5 Reasons To Visit The National Gallery Website - Arts & Culture

Founded in 1824, The National Gallery in London’s Trafalgar Square is one of the world’s most visited art museums and home to over 2,600 paintings dating from the mid-13th-century to 1900. Although its collection is smaller than many European national galleries, it is encyclopedic in scope; most major developments in Western painting, from Medieval Art to Post-Impressionism, are represented. As of this publication, the Gallery is temporarily closed due to the pandemic, but it remains open online for art lovers to peruse its extensive collection and amazing content. Here are five reasons to visit the website:

The main entrance to The National Gallery in Trafalgar Square, Central London. Due to the pandemic, the Gallery is temporarily closed, but people from around the world can still enjoy what it has to offer by visiting its website.

1. The Astounding Collection of Art

The National Gallery is home to some of the most famous and well-loved paintings by European artists. Some notable works include Van Gogh’s Sunflowers, Botticelli’s The Mystic Nativity, Rembrandt’s Self Portrait at the Age of 34, Henri Rousseau’s Tiger In A Tropical Storm, and Da Vinci’s Virgin of the Rocks. Other artists whose works can be found here are Giotto, Raphael, Titian, Michelangelo, El Greco, Caravaggio, Rubens, Vermeer, Goya, Degas, Cezanne, Monet, Renoir, and Seurat, to name a few.

Vincent Van Gogh’s Wheat Field with Cypresses (Oil on Canvas), painted in 1898. Van Gogh painted three versions of this landscape; one is in The Metropolitan Museum of New York (MOMA), a smaller version is in a private collection, and the one above is in The National Gallery.

2. The In-Depth Analyses of the Paintings

Each painting in The National Gallery’s remarkable collection has a dedicated page with key facts (date made, medium, dimensions) and an in-depth description. In the website’s Highlights From The Collection, the gallery’s most popular masterpieces are explored in detail; many of the paintings in this section have an Insights video which takes a deeper look at its significance. And in Picture of the Month, one painting from the collection is highlighted and studied comprehensively.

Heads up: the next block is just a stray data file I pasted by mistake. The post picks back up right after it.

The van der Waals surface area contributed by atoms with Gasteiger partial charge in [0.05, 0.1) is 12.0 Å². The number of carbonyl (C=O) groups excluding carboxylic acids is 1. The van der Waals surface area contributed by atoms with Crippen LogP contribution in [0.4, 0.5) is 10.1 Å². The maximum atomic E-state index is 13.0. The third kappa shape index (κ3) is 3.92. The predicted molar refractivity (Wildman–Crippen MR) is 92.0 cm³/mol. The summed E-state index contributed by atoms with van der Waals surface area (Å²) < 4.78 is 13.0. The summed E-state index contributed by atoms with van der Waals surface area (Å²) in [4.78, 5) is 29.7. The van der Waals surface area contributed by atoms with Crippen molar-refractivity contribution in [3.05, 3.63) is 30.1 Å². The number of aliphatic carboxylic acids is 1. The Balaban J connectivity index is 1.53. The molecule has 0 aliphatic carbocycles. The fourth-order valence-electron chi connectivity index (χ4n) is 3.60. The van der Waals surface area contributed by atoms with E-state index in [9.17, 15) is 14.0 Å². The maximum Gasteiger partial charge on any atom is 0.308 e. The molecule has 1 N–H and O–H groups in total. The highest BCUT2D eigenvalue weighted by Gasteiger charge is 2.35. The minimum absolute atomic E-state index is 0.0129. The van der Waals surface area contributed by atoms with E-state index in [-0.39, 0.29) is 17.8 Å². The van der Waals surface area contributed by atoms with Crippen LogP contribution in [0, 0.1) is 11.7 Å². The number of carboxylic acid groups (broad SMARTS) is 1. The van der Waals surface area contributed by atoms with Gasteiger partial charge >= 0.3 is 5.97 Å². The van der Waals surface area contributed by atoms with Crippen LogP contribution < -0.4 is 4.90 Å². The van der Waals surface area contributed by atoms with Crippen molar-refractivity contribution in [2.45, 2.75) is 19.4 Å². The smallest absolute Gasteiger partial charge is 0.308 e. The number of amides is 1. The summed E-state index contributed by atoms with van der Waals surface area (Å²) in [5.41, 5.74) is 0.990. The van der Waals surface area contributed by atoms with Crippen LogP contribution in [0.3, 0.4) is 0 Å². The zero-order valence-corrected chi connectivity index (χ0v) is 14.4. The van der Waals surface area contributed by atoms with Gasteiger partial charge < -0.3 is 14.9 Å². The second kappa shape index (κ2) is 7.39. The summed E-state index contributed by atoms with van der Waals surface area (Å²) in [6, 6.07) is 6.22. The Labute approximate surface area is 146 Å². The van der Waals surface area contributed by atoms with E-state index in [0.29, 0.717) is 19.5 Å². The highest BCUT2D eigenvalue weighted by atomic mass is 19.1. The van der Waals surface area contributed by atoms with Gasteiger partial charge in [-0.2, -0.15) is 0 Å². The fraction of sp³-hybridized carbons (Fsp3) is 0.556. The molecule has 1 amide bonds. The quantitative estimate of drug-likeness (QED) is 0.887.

December 2020’s Picture of The Month is Snow Scene At Argentuil by Claude Monet painted in 1875. Monet lived in the suburb of Argentuil, north-west of Paris, for six years; during his time there, he painted 200 pictures of the town, one of which is this snowy scene.

3. The Exciting Online Events

Art enthusiasts and students can learn more about the paintings in the Gallery’s collection as well as other topics in the various talks, courses, and creative sessions which are hosted by scholars and experts in the field. Upcoming events include Stories of Art: Module 3 1500-1600Meditations On Art and NatureThe Life and Work of Berthe Morisot, among others. Some events are open only to Members (you can buy a Membership to the Gallery from their site), while others are free to the public.

Meditations on Art and Nature is an online course that answers the question: “How can art and mindfulness deepen your connection to the environment?” The image above is a detail from Edouard Villard’s The Mantelpiece (1905).

4. The Amazing Virtual Tours 

The National Gallery allows visitors to explore their impressive collection from the comfort of their home. Using a desktop, phone, or VR headset, visitors can experience the Gallery in virtual reality. There are currently two virtual tours online: The Google Virtual Tour and The Virtual Reality Tour of The Sainsbury WingThe Google Virtual Tour allows visitors to enjoy panoramic views of the Gallery in 360 degrees; this is where Renaissance masterpieces from Northern Italy, The Netherlands, and Germany are currently housed. In The Virtual Reality Tour of The Sainsbury Wing, visitors can enjoy over 270 Early Renaissance paintings in virtual reality with a VR headset. 

In The Google Virtual Tour, visitors can immerse themselves in Renaissance masterpieces from the likes of Titian, Veronese, and Holbein.

5. The Fascinating Video Essays and Tutorials

There are scores of videos dealing with various topics that can be viewed for free on the website. In A Curated Look, the Gallery’s different curators discuss a subject that is the focus of certain paintings. Some of the subjects tackled are Angels, wherein curator Joost Jousta decodes paintings of angels, and Working From Home, a video that peeks into paintings of people at home. For the arts-and-crafts types, there is Make And Create, a series of online art tutorials that anyone can easily follow at home. A wonderful way to de-stress is through the 5-Minute Meditations series of videos wherein visitors can let go of worries with a mindful look at one painting. Scroll to the bottom of the website’s Latest Stories section (see image below) to see the other video offerings.

The website’s easy to navigate design invites visitors to explore its many pages and sections.

READ RELATED Joy To The World: The Stories Behind Some Of The Most Important Nativity Masterpieces In History

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